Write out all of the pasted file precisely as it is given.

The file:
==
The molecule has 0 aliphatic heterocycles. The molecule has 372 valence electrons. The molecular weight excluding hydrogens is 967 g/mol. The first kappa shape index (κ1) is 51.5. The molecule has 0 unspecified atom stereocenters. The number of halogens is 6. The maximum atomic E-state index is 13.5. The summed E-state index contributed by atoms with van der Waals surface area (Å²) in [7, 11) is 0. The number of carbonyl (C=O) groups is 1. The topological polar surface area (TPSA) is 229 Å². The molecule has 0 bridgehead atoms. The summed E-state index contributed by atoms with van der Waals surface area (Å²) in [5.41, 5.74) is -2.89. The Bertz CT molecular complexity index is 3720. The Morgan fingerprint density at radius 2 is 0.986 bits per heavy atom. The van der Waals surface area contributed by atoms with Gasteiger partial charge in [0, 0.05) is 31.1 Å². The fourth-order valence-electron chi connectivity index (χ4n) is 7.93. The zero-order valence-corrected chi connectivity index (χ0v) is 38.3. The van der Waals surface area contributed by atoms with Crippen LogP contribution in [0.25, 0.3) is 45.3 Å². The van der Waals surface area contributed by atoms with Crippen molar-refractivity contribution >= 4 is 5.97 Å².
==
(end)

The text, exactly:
The molecule has 0 aliphatic heterocycles. The molecule has 372 valence electrons. The molecular weight excluding hydrogens is 967 g/mol. The first kappa shape index (κ1) is 51.5. The molecule has 0 unspecified atom stereocenters. The number of halogens is 6. The maximum atomic E-state index is 13.5. The summed E-state index contributed by atoms with van der Waals surface area (Å²) in [7, 11) is 0. The number of carbonyl (C=O) groups is 1. The topological polar surface area (TPSA) is 229 Å². The molecule has 0 bridgehead atoms. The summed E-state index contributed by atoms with van der Waals surface area (Å²) in [5.41, 5.74) is -2.89. The Bertz CT molecular complexity index is 3720. The Morgan fingerprint density at radius 2 is 0.986 bits per heavy atom. The van der Waals surface area contributed by atoms with Gasteiger partial charge in [0, 0.05) is 31.1 Å². The fourth-order valence-electron chi connectivity index (χ4n) is 7.93. The zero-order valence-corrected chi connectivity index (χ0v) is 38.3. The van der Waals surface area contributed by atoms with Crippen LogP contribution in [0.25, 0.3) is 45.3 Å². The van der Waals surface area contributed by atoms with Crippen molar-refractivity contribution >= 4 is 5.97 Å².